Hey! What’s Your Legacy?

“Use your life to create a legacy that after you’re gone, will be remembered, talked about, and of great benefit to others until the very last on this earth are no more.”

~ Nonnie Jules

Nonnie Jules is a self-published author of several books, each of which, are great reads. In addition, she is the founder and President of the international literary community Rave Reviews Book Clubwhich offers authors and readers an opportunity to share their passion for good writing and story-telling. In addition, she offers author services such as blog tours to promote authors’ books and absolutely terrific book trailers. If that wasn’t enough, Jules has a husband and two daughters to care for. I feel blessed to have Nonnie Jules as a close friend and colleague. I found this quote on her blog site “BOOKS BY NONNIE”, along with many other pearls of wisdom under “Quotes By Nonnie”.

Nonnie Jules is a person who is not afraid to say what she thinks and believes. She is also a person who cares deeply about children and the rest of humanity, in that order. She dedicates her own resources, 10-12 hours most days and mountains of energy to give a helping hand to the membership of her book club and to other authors who line up to request book reviews from her. I know that she is genuine in her desire to assist other authors on their journey to success, so I find her quotes very meaningful.

Jules encourages us to use our lives to leave a legacy that will benefit future generations. Often people will interpret the word legacy to mean a material inheritance, but clearly, this is not her meaning. The reason this quote caught my attention is because I have never looked at my life or my life’s purpose in quite this way. In recent years, I have begun to look at my life differently from how I did as a younger man. I’m no different than most people in that I would like to be remembered when I’m gone.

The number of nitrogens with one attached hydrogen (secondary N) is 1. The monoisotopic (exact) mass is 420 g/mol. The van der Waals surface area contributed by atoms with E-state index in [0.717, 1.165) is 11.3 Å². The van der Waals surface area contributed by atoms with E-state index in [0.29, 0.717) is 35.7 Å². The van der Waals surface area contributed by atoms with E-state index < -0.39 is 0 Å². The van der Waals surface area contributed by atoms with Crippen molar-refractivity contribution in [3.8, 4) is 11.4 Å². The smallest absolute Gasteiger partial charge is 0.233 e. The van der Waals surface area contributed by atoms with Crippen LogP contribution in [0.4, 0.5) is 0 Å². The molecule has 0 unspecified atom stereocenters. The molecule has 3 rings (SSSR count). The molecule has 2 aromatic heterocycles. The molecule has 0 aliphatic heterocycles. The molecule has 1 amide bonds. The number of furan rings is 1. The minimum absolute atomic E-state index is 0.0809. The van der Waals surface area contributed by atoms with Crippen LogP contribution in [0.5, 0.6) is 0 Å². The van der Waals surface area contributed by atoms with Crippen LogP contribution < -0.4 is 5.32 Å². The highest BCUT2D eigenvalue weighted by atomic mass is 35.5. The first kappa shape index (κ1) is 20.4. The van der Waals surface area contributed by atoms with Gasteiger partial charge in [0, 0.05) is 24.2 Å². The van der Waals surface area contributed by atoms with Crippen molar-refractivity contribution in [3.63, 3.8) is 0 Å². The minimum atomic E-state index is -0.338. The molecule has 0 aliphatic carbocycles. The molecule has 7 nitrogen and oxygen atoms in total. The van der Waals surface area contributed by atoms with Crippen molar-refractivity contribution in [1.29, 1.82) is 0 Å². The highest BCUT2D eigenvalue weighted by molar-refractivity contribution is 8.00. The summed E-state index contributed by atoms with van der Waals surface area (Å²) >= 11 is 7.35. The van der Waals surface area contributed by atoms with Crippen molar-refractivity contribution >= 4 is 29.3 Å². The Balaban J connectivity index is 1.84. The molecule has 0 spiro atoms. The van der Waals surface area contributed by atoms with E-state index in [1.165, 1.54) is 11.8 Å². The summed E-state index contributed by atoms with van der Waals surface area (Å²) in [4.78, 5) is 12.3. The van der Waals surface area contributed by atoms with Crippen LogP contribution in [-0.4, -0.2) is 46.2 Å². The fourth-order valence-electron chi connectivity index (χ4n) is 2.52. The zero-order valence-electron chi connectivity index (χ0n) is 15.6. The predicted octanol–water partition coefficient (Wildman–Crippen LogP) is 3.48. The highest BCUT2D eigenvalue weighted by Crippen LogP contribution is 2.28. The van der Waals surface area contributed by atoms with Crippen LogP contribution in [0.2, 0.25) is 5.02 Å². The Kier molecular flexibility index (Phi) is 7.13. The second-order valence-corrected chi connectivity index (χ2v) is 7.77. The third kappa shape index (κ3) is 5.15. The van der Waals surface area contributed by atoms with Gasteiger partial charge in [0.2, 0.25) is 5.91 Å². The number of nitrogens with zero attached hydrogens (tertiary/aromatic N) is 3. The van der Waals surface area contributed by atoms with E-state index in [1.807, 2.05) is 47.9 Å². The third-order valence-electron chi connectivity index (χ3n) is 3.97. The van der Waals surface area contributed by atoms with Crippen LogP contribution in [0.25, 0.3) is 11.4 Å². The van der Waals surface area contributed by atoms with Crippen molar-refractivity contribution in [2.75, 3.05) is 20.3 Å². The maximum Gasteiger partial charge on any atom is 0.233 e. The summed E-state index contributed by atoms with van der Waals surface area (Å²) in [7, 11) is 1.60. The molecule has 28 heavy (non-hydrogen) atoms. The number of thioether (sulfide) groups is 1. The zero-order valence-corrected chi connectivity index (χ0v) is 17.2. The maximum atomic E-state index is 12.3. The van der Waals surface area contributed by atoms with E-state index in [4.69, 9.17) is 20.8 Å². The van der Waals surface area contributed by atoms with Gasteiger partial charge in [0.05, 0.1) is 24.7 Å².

As I thought about a legacy, I realized that, as a writer, I’m in an excellent position to leave something meaningful behind. It is early days in my writing career and it is difficult to say exactly what will be left behind. I began with an inspirational book “A Personal Journey To The Heart Of Teaching” – a memoir about my experience in education. It was motivated by a desire to help young teachers find their way through the doubts and difficulties of getting established. It is interesting to note that one reader told me that the book’s title should be changed because it isn’t just teachers that can benefit from my journey. That has been encouraging.

After that, I changed gears and began to write a series of novels within a science fiction universe created by my friend and former student, Kenneth Tam. I enjoy writing fiction and most of my readers are enjoying these stories, but I wonder whether I should continue to write fiction or return to my roots in non-fiction. I have decided to do both. I enjoy creating stories of human drama in a futuristic society, and recently I discovered that I enjoy writing reflections about inspirational quotes, like the one you’re reading now.

Ms. Jules is talking about using our time well to leave a legacy that will live on until there is no one left to inherit and appreciate it. That is a tall order, and frankly, I find it daunting. As I explore that feeling, I realize it is misplaced because it isn’t for me to to judge the quality of what I will some day leave behind. My role, my responsibility is to use my talents, develop my skills and write whatever I’m moved to write as well as I can. The impetus to write comes from my passion, not from my rational mind. I have always recognized and accepted that I am an emotional person and I use that to guide my writing, in that I will write about that which I feel deeply.